It seems that every other day on social media, part of the fan base shares a post about how they really want the Leafs to trade away William Nylander. Each time that happens, his name pops up on the trending tab and the other half of the fans that recognize his value moans and groans about it happening yet again. I lean towards keeping the eighth pick in the 2014 NHL draft on the team and believe his presence helps the Leafs out a ton, even though it looks like he’s “not trying.”

So instead of complaining for the millionth time that not everyone in the fanbase agrees on Nylander’s importance to the team, I decided to turn this into an opportunity to look into the glass ball and see how his career will turn out according to EA Sports. That’s right, we’re doing another career simulation!

I last did this two months ago by simming Mitch Marner’s career with NHL 20 (spoiler alert, he turned out alright). Since that article has come out, a new game was released and I knew it would soon be time to do another one of these articles.

For those who didn’t read the previous article or forgot how this works, here are the guidelines that I will be following:

  • I can’t control the Leafs at all during the simulation. Before I started, I randomly selected a team that I will not touch at all throughout the duration of this experiment. I also turned on Auto-Sign so I can’t influence free agency.
  • Injuries will be on.
  • The simulation lasts as long as William Nylander is in the NHL
  • I’ll give brief updates on the season, mention if he wins any individual awards, and provide a five-year update breaking down his stats
  • If there are any noteworthy updates regarding the Leafs and the NHL, I’ll bring it up.

Before I begin, I’m not the first person to use an NHL game to simulate Nylander’s career. TendyBros on YouTube did it first and you can click here to watch the video after you finish my article.

Heading into the 2020-21 season, here is how the Leafs forward lines stack up:

Here are Nylander stats at the beginning of year one:

Without further delay, let’s begin the simulation!

The simulation

Year 1 (2020-21)

The Leafs start things off by posting a decent regular-season record of 43-29-10, which is good enough for third in the Atlantic Division and 11th in the NHL. Not bad considering the Leafs were not able to sign Ilya Mikheyev, Travis Dermott, and Joey Anderson for some reason.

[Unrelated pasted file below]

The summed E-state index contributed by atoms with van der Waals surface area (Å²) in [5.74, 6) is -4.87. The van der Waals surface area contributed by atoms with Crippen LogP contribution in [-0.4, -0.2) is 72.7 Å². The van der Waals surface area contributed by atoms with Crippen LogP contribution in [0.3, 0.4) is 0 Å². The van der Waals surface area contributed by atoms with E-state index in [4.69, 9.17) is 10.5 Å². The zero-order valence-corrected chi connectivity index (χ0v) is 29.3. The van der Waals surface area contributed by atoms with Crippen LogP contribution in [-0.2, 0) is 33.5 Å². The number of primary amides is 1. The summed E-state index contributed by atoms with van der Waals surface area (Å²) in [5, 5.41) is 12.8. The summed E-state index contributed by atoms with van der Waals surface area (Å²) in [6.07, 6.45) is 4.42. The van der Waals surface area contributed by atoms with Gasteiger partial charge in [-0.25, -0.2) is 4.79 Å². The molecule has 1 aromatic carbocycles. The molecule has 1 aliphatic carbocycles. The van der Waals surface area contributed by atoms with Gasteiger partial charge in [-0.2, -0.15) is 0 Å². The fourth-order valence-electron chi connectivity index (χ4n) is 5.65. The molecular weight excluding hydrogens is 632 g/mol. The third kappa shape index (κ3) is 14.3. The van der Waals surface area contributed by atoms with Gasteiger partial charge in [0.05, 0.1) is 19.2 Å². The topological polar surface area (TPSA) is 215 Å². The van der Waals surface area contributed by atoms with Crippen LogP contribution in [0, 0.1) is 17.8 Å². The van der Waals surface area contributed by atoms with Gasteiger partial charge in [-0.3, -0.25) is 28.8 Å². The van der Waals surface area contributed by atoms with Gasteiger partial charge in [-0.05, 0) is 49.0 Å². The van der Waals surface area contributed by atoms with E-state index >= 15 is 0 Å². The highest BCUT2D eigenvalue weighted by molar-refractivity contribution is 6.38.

Because Auston Matthews missed significant time due to injuries, Nylander stepped up offensively and finished third on the team in scoring with 66 points with 48 of them being assists (spoiler alert, this is going to become a common trend). While he was nowhere near the league lead in scoring, the Leafs are not complaining about that offensive output.

The same can’t be said about the team’s performance in the playoffs as they failed to advance past the first round yet again, this time by the Buffalo Sabres in six games. Nylander was only able to put up three assists during that series, while the New York Rangers won the Stanley Cup during Alexis Lafreniere’s rookie season.

Year 2 (2021-22)

In the offseason, the Leafs were finally able to sign both Mikheyev and Dermott but saw Frederik Andersen depart for free agency and sign with the Carolina Hurricanes. Instead of looking to improve the goaltending position, Toronto decided to sign Chirs Tierney, Ryan Hartman, and Dmytro Timashov. (Side note: I laughed when I saw that Timashov was brought back) The Leafs are going with the bold strategy of a Jack Campbell and Joseph Woll tandem, let’s see if it pays off.

It does, as the Leafs finish the season with 101 points and sit third in the entire league behind only the Sabres and Tampa Bay Lightning. Nylander also saw improvements in his regular-season totals, as he played the whole year and registered 79 points.

Too bad that didn’t translate to the playoffs as they were swept by Buffalo, who went on to win the Stanley Cup. Move over Boston Bruins, the Sabres are now the Leafs’ playoff demons. Nylander’s two points in three games did not do Toronto any favours in that series.

Year 3 (2022-23)

Morgan Rielly wasn’t able to re-sign with the Leafs and ended up with the Minnesota Wild in free agency. Toronto finally upgraded their goaltending by signing Thatcher Demko to a two-year contract.

For the third straight season, the Leafs finished third in the Atlantic Division and saw Nylander (who is now up to an 89 overall) have a productive campaign with 76 points. While they were able to avoid the Sabres in the playoffs, Toronto was once again bounced out of the first round of the playoffs. This year saw the Florida Panthers rake the Leafs in six games. Although Nylander played well in that series with four points in six games, it simply wasn’t enough.

To make matters worse, the Leafs watched Nazem Kadri and the Colorado Avalanche hoist the Stanley Cup.

Year 4 (2023-24)

Entering Nylander’s contract year, the Leafs looked to further upgrade the blueline by signing Adrian Kempe and Evgenii Dadonov. They also traded away Alexander Kerfoot to the Vancouver Canucks to help free up some cap space.